St. Augustine Woman's Journal - Educational Resource to the Women of St. Johns County Since 2009

Local Community Volunteer Finds a New Meaning for Courage After Breast Cancer Diagnosis

 

June 1, 2019 | View PDF

Jo Ellen Parkey is a well-known community volunteer, mother, local swim coach, and a recent breast cancer survivor. When she first received her breast cancer diagnosis after a routine mammogram from a regular visit to her primary care physician, Jo Ellen knew she had to tackle this diagnosis head-on and find answers.

“When I was first diagnosed with breast cancer, I reached out directly to my friends who had breast cancer, and they told me, “You’re lucky that Flagler Hospital is right here in the community, you don’t have to go to Jacksonville for treatment. That eased my mind knowing that I could get the same level of care, right here near my family,” she said.

Jo Ellen felt that her diagnosis would create a burden on her entire family, and that was her main concern while planning doctors’ appointments and discussing treatment. However, once she relayed the news to her family, her sister flew into town from Nebraska to be there for the initial surgery, her husband and kids were right by her side asking questions and being there for support, and her neighbors even rallied together to help make sure the kids had a ride to school, meals to eat, and an entire community that could step up and assist the family during this tough time. While those family members and friends were still concerned about the outcome, the goal during that process was to ensure Jo Ellen and the family felt less stress, and that they were never alone.

When Jo Ellen was in treatment, the immediate fear that was present in the beginning of the diagnosis, shifted as she experienced a thorough and stress-free process with the help of the relentless doctors, imaging staff, radiation oncology team, and cancer navigators.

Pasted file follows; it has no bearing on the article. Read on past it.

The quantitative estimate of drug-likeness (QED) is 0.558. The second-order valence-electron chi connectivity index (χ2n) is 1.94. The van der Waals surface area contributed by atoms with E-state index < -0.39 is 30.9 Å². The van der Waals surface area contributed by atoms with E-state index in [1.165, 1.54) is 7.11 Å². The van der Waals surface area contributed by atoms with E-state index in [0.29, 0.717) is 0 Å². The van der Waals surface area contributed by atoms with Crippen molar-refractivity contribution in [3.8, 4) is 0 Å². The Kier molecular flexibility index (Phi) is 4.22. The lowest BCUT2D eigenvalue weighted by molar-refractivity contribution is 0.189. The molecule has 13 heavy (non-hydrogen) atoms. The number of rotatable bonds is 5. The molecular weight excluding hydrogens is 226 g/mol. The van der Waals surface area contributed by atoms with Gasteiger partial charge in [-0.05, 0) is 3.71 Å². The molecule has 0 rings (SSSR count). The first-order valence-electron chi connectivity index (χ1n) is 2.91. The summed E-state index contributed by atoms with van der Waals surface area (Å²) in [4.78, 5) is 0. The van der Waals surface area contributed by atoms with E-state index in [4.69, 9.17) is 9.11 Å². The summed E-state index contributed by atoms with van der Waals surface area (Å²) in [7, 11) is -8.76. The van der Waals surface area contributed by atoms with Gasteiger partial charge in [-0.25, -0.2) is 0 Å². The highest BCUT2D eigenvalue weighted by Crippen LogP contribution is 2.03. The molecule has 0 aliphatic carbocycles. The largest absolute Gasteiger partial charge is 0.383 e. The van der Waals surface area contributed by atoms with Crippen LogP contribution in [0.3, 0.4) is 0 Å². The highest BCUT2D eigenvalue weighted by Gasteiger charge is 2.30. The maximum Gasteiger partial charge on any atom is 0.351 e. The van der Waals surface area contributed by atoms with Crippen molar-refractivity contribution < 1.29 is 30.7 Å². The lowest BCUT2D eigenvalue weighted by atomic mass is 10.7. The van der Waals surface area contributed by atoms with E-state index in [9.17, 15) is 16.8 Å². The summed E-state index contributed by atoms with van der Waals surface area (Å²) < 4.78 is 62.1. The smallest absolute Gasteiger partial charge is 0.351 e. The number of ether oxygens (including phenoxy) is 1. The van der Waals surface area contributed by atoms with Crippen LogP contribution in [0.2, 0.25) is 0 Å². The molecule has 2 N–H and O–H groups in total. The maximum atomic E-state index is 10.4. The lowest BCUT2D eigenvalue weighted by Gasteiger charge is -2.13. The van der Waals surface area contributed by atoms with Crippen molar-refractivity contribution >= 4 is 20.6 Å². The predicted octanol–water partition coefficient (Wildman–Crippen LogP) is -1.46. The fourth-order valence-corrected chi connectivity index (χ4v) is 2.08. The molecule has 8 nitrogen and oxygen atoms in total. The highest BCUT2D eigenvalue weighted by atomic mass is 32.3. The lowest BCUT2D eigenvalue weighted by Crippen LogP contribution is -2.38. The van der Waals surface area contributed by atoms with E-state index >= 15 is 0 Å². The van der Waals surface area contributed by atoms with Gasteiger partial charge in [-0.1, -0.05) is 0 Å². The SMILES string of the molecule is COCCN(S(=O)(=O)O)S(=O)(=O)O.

“The fact that I could get diagnosed with cancer, have surgery, complete chemotherapy, complete radiation, and feel like myself again all in one school year is a miracle of modern science,” Jo Ellen shared.

The doctors and nurses helped Jo Ellen understand that the symptoms she was experiencing were normal and that everything was going really well. Armed with that knowledge, Jo Ellen decided to keep pushing forward. If you met Jo Ellen, you would see for yourself that she is a superwoman in disguise, filled with a positive attitude and determination to continue her busy lifestyle and stay true to her passions.

“I didn’t miss an event- soccer games, concerts, breakfast with Santa, book fairs, holiday shops, PTAO meetings. With help from my community, my doctors, and loved ones, I could still be me.”

Jo Ellen recently shared her story with more than 100 survivors who attended Flagler Health+’s recent Cancer Survivor’s Day event.

“Cancer gave me courage. Those who know me know that courage is a big thing with me. I thought I was pretty brave. I thought I was pretty tough, but cancer taught me to be a different kind of courageous. I learned to have faith in my doctors and my nurses when they told me I was ok and that things were going as well as we could possibly hope for. This “cancer-courage” allowed me be brave enough to let go of worrying about my treatments and my symptoms and continue with my life. Cancer showed me where that courage lies and it was in my own heart. And finally, cancer gave me community. I have been a volunteer in my little corner of the world for a long time. I know it takes a village. And I know that my village is particularly beautifully and wonderfully made. I am lucky enough to work with the hardest working, kindest, dearest, most devoted and driven people in the world. And I know what a blessing it is, what a joy it is to be of service to others. But what I didn’t know is what it would feel like to be on the receiving end of all that help. All that concern. All that time and energy spent for me. I had no idea what communion meant before my cancer and now I do. My cancer’s final and best gift to me is the deeper communion of my heart and the hearts of those I love.”

- Jo Ellen Parkey

About Us: Flagler Hospital is a 335-bed, acute care hospital. The hospital has operated as a not-for-profit healthcare institution in St. Augustine, Florida, since its founding in 1889. Flagler Hospital has also earned the Gold Seal of Approval™ from the Joint Commission for primary stroke care centers, national accreditation for its total hip and total knee replacement programs, accreditation from the American College of Surgeons’ Commission on Cancer, Center of Excellence designation for its bariatric surgery center, and ANCC magnet status for nursing excellence. To learn more about all of the hospital’s services, log on to http://www.FlaglerHospital.org.

 
 

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